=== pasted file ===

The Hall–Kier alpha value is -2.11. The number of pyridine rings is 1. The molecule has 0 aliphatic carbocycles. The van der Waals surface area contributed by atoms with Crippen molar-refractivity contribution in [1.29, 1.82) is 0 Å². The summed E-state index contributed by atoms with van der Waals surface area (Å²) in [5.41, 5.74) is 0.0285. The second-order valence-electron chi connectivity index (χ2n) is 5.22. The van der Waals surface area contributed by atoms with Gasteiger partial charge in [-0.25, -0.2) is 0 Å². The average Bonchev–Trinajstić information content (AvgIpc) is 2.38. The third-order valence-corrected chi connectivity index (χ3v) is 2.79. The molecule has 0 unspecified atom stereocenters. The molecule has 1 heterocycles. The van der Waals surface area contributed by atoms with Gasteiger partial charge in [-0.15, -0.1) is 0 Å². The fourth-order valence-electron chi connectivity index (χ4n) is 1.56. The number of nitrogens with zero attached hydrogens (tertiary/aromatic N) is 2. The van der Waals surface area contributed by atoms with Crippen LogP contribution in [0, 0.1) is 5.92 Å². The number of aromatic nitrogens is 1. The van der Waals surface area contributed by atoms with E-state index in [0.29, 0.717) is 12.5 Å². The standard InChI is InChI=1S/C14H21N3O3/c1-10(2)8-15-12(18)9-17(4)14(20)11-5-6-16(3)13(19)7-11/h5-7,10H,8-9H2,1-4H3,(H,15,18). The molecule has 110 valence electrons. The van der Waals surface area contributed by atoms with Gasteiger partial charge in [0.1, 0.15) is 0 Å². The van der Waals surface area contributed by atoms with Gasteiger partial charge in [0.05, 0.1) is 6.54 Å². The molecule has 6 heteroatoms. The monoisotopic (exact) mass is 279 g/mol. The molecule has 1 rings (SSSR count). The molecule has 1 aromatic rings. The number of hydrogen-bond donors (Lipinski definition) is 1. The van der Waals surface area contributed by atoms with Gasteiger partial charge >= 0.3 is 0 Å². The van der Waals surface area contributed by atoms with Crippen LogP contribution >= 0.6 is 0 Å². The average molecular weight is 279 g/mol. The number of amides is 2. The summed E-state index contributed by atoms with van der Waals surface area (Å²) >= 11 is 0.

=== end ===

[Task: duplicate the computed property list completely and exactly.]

The Hall–Kier alpha value is -2.11. The number of pyridine rings is 1. The molecule has 0 aliphatic carbocycles. The van der Waals surface area contributed by atoms with Crippen molar-refractivity contribution in [1.29, 1.82) is 0 Å². The summed E-state index contributed by atoms with van der Waals surface area (Å²) in [5.41, 5.74) is 0.0285. The second-order valence-electron chi connectivity index (χ2n) is 5.22. The van der Waals surface area contributed by atoms with Gasteiger partial charge in [-0.25, -0.2) is 0 Å². The average Bonchev–Trinajstić information content (AvgIpc) is 2.38. The third-order valence-corrected chi connectivity index (χ3v) is 2.79. The molecule has 0 unspecified atom stereocenters. The molecule has 1 heterocycles. The van der Waals surface area contributed by atoms with Gasteiger partial charge in [-0.15, -0.1) is 0 Å². The fourth-order valence-electron chi connectivity index (χ4n) is 1.56. The number of nitrogens with zero attached hydrogens (tertiary/aromatic N) is 2. The van der Waals surface area contributed by atoms with Crippen LogP contribution in [0, 0.1) is 5.92 Å². The number of aromatic nitrogens is 1. The van der Waals surface area contributed by atoms with E-state index in [0.29, 0.717) is 12.5 Å². The standard InChI is InChI=1S/C14H21N3O3/c1-10(2)8-15-12(18)9-17(4)14(20)11-5-6-16(3)13(19)7-11/h5-7,10H,8-9H2,1-4H3,(H,15,18). The molecule has 110 valence electrons. The van der Waals surface area contributed by atoms with Gasteiger partial charge in [0.1, 0.15) is 0 Å². The van der Waals surface area contributed by atoms with Gasteiger partial charge in [0.05, 0.1) is 6.54 Å². The molecule has 6 heteroatoms. The monoisotopic (exact) mass is 279 g/mol. The molecule has 1 rings (SSSR count). The molecule has 1 aromatic rings. The number of hydrogen-bond donors (Lipinski definition) is 1. The van der Waals surface area contributed by atoms with Gasteiger partial charge >= 0.3 is 0 Å². The van der Waals surface area contributed by atoms with Crippen LogP contribution >= 0.6 is 0 Å². The average molecular weight is 279 g/mol. The number of amides is 2. The summed E-state index contributed by atoms with van der Waals surface area (Å²) >= 11 is 0.